12 non-light beers, about 156 calories each

          (Source: Fermentedly Challenged)

          FYI: One or two beers won’t tip the scales too drastically, but if you’re pounding them back every weekend, you’re looking at a good chunk of calories that aren’t even food.

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            4 Jamba Juice Large Razzmatazz Smoothies, 500 calories each

            (Source: JambaJuice.com)

            FYI: Most of Jamba Juice’s drinks are just large amounts of sugar and calories marketed as super healthy. It only takes four of an average Jamba Juice smoothie to reach your daily calorie recommendation.

              3.33 1 cup servings of granola, around 600 calories each

              (Source: NutritionByEve)

              FYI: Another food that most people think is a healthy alternative but actually isn’t is granola, or at least the store-bought kind. It often has additives and fillers, and few people stick to the typical 1/4 cup serving size. Granola can totally be healthy or even low-calorie if you make your own.

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                5.4 Starbucks Grande Espresso Frappucinos, 370 calories each

                (Source: Starbucks.com)

                FYI: Thought Starbucks is now providing calorie counts on its in-store menus, some people may choose to look the other way rather than find out how much their daily drink is adding. If you’re trying to cut back on a high daily intake, consider this first.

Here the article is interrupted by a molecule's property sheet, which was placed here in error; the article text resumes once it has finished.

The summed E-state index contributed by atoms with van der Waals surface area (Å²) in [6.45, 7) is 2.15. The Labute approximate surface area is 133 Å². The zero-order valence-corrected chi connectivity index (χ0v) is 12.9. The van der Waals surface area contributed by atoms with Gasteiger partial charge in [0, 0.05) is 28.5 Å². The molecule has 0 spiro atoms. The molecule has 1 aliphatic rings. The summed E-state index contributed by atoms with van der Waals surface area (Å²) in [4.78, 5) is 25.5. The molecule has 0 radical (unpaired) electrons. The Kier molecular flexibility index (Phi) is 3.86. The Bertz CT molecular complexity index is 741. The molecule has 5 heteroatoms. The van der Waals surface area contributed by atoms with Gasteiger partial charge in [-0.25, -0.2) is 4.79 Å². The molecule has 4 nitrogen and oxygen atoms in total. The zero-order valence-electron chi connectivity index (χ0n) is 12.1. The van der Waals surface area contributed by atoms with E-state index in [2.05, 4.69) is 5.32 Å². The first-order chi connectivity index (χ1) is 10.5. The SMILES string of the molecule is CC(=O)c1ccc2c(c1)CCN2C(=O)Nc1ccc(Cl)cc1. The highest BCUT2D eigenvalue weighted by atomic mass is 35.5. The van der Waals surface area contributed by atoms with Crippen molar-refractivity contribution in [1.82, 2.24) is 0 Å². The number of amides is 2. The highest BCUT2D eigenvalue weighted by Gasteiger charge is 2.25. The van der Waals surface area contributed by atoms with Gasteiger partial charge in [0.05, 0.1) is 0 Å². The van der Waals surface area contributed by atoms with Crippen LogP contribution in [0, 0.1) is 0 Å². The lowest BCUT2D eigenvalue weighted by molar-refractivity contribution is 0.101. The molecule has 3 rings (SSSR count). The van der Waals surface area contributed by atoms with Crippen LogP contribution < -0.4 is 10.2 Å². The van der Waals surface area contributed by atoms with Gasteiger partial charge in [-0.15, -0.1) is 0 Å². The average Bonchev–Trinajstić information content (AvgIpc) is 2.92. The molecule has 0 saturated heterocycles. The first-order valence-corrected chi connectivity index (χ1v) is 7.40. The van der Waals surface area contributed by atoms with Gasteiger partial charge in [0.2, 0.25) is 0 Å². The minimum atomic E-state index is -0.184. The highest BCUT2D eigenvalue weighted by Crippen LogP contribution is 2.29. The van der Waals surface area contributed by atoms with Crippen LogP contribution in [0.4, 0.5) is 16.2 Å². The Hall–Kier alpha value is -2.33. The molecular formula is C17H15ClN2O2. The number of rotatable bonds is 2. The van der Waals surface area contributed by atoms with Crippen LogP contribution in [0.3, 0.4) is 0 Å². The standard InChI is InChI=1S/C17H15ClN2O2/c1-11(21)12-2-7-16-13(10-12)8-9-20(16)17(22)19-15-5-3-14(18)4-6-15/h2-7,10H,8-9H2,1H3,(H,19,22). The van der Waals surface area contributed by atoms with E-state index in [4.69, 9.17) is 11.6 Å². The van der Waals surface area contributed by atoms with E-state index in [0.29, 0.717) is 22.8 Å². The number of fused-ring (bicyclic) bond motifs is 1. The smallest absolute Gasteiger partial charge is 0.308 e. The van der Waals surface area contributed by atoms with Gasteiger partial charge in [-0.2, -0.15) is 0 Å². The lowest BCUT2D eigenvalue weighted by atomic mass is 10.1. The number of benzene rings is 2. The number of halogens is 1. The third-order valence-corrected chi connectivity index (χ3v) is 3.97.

333 stalks of celery, 6 calories each

                  (Source: USDA)

                  FYI: While celery is super low in calories, it’s largely made of water and doesn’t have all the vitamins you need. Make sure you’re eating plenty of other veggie varieties.

                    Featured photo credit: Bagel Factory/Benny Lin via flic.kr

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                    Last Updated on March 13, 2019

                    How to Get out of a Rut: 12 Useful Ways to Get Unstuck

                    How to Get out of a Rut: 12 Useful Ways to Get Unstuck

                    Have you gotten into a rut before? Or are you in a rut right now?

                    You know you’re in a rut when you run out of ideas and inspiration. I personally see a rut as a productivity vacuum. It might very well be a reason why you aren’t getting results. Even as you spend more time on your work, you can’t seem to get anything constructive done. While I’m normally productive, I get into occasional ruts (especially when I’ve been working back-to-back without rest). During those times, I can spend an entire day in front of the computer and get nothing done. It can be quite frustrating.

                    Over time, I have tried and found several methods that are helpful to pull me out of a rut. If you experience ruts too, whether as a working professional, a writer, a blogger, a student or other work, you will find these useful. Here are 12 of my personal tips to get out of ruts: